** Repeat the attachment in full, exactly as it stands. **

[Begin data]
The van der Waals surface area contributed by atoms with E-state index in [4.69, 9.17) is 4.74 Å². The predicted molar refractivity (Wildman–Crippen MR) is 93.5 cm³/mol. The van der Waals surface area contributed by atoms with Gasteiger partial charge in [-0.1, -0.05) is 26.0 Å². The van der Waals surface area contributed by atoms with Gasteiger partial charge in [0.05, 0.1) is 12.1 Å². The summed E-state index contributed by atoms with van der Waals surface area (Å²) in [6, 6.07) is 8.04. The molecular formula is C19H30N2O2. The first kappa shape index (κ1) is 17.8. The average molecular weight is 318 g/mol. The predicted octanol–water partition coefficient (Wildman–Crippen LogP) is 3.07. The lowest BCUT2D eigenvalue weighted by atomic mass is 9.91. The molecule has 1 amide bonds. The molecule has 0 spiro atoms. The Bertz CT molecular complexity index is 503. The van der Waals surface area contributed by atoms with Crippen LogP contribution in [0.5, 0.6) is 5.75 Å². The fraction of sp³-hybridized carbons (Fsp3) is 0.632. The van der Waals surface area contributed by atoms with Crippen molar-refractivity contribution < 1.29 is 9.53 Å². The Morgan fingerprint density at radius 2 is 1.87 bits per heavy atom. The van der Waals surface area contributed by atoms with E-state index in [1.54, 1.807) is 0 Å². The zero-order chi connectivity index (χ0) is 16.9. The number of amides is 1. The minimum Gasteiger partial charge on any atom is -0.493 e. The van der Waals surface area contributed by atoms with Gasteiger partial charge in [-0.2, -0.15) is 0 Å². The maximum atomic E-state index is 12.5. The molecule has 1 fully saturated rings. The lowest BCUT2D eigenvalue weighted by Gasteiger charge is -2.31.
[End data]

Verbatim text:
The van der Waals surface area contributed by atoms with E-state index in [4.69, 9.17) is 4.74 Å². The predicted molar refractivity (Wildman–Crippen MR) is 93.5 cm³/mol. The van der Waals surface area contributed by atoms with Gasteiger partial charge in [-0.1, -0.05) is 26.0 Å². The van der Waals surface area contributed by atoms with Gasteiger partial charge in [0.05, 0.1) is 12.1 Å². The summed E-state index contributed by atoms with van der Waals surface area (Å²) in [6, 6.07) is 8.04. The molecular formula is C19H30N2O2. The first kappa shape index (κ1) is 17.8. The average molecular weight is 318 g/mol. The predicted octanol–water partition coefficient (Wildman–Crippen LogP) is 3.07. The lowest BCUT2D eigenvalue weighted by atomic mass is 9.91. The molecule has 1 amide bonds. The molecule has 0 spiro atoms. The Bertz CT molecular complexity index is 503. The van der Waals surface area contributed by atoms with Crippen LogP contribution in [0.5, 0.6) is 5.75 Å². The fraction of sp³-hybridized carbons (Fsp3) is 0.632. The van der Waals surface area contributed by atoms with Crippen molar-refractivity contribution < 1.29 is 9.53 Å². The Morgan fingerprint density at radius 2 is 1.87 bits per heavy atom. The van der Waals surface area contributed by atoms with E-state index in [1.54, 1.807) is 0 Å². The zero-order chi connectivity index (χ0) is 16.9. The number of amides is 1. The minimum Gasteiger partial charge on any atom is -0.493 e. The van der Waals surface area contributed by atoms with Gasteiger partial charge in [-0.2, -0.15) is 0 Å². The maximum atomic E-state index is 12.5. The molecule has 1 fully saturated rings. The lowest BCUT2D eigenvalue weighted by Gasteiger charge is -2.31.